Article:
Will Chickens Make the Next Cancer Medicine?
Genetically Modified Chickens are Paving the Way
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Genetic engineering has been happening for a few decades, and in 2006 the first drug produced in a transgenic animal was approved for human use. When animals can be used to help produce these medicines, costs tend to be much lower than when the same drugs are produced in a lab. Recent research at the Roslin Institute in Edinburgh, Scotland concerns chicken eggs that contain certain human proteins that can help fight certain types of cancer as well as heal damaged tissues.
Most of the transgenic animals used for producing medicines are milk-producing animals such as sheep, cattle, and goats. Transgenic is another word for genetically modified animals that have a gene from another species inserted into their DNA. These animals were given a gene code so that they produced various human proteins as part of their milk. This is then filtered out through an intricate multi-step process. The high amount of lipids (fat) in the milk often hindered the extraction process. Other factors such as long gestation periods and time to maturity also hindered the progress in developing new medicines and proteins in lactating animals. At the Roslin Institute, their research turned towards eggs.
Some of the benefits of choosing eggs over milk-producing animals include a simpler extraction protocol. Because the desired protein was limited to the egg white, not the yolk, lipids did not impede the extraction of desired proteins. Chickens also mature much more quickly than large mammals, and egg production is generally high and constant. The cost of housing, feeding, and caring for chickens is also much lower than that of larger animals. In fact, because the cost of keeping chickens is so low, the proteins that the Roslin Institute are currently working on producing can be made at one-tenth of the previous cost when they were created solely in a lab. It also only takes three eggs to produce one clinical dose of the medicine.
The chickens that have been developed to lay eggs containing special human proteins do not know that they are anything special. They lead normal lives in a comfortable coop eating and laying eggs. Having the human protein gene does not affect their health in any way. The gene only affects the egg white protein. Also, before you worry about GMO eggs ending up in your food supply, know that these eggs are still so valuable (and the chickens too) that they will never accidentally end up in a supermarket. Years of research have already been put into developing these chickens, and it will probably be 10-20 more years of research, testing, and fine-tuning before the proteins being produced will even be approved for human use.
The first of the two human proteins being produced in these eggs is called interferon alpha2a (IFNα2a). It is a cytokine dimer that helps regulate the immune response of the body. This type of protein is usually secreted by certain immune cells called leukocytes in response to a virus. It can tell the nearby cells to activate their anti-viral defenses as well as help to inhibit virus replication. It is already used to help treat viral infections as well as leukemia, AIDS-related Kaposi’s sarcoma, and Hepatitis C. In initial testing, this egg-derived IFNα2a was actually more effective that the lab-grown bacterially-derived equivalent.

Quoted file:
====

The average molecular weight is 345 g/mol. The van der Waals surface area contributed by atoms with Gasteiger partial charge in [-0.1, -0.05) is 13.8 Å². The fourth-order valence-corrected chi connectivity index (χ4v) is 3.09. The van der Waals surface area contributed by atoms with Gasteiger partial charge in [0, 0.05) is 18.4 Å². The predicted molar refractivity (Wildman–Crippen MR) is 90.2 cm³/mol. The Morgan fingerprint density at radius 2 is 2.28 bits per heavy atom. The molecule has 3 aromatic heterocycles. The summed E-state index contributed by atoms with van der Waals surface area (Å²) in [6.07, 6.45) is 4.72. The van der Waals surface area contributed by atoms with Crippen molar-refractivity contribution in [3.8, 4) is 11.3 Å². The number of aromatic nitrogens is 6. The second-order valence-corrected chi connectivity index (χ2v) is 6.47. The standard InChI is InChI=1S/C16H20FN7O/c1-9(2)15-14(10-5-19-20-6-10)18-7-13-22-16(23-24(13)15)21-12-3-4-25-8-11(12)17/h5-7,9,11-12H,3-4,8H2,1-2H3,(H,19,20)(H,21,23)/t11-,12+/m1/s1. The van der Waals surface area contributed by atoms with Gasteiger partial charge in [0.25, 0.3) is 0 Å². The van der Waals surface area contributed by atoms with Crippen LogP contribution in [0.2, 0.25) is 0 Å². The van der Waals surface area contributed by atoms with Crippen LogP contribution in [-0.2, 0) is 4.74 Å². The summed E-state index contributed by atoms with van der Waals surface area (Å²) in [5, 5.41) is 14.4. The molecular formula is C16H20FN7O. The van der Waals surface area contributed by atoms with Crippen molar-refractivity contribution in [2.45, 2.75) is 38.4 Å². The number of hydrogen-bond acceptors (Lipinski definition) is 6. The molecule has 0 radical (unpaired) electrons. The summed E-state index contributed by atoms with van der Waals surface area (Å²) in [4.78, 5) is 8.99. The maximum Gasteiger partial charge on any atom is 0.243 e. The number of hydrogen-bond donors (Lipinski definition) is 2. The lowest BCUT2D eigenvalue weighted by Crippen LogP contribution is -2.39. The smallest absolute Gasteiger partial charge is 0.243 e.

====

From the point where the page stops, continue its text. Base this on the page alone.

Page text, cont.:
The second of the two human proteins produced in the eggs is Macrophage colony-stimulating factor (CSF1). CSF1 is a cytokine that stimulates certain stem cells to become macrophages or other related cells. A macrophage is a white blood cell that basically eats and digests foreign contaminants, cancer cells, bacteria, and viruses. This protein is being studied for use in both cancer treatment and in the repair of damaged tissues.
The results of this research are very promising to the medical community. Not only does this show that these particular cancer-fighting medicines can be produced in a more cost-effective way than before, but it paves the way for other medicines and therapeutic proteins to be produced in a humane and cost-effective manner. Hopefully, the increased cost-effectiveness will trickle down to the costs that patients have to pay to receive these therapies. The researchers in this study are also excited about the potential for medicines for other animals to be produced in this manner. One such product that researchers hope to produce would be an immune-boosting drug for farm animals to help prevent the overuse of antibiotics.
The road for these medicines to be produced for human use is long and filled with many safety studies among other tests. One piece of good news is that due to the purification process, the researchers could not detect any egg protein leftover in the purified IFNα2a or CFS1 proteins. Hopefully, this will be good enough for those with allergies to egg protein, but I anticipate that this will be included in the safety studies of the medicine. What do you think of chickens producing life-saving medicines and therapies?
Herron, L. R., Pridans, C., Turnbull, M. L., Smith, N., Wear, M., Kurian, D., et al. (2018). A chicken bioreactor for efficient production of functional cytokines. BMC Biotechnology.
Middleton, J. (2019, January 28). Hen eggs with human proteins offer drug hope. Edinburgh, Scotland, United Kingdom.
Originally published in the June/July 2020 issue of Backyard Poultry and regularly vetted for accuracy.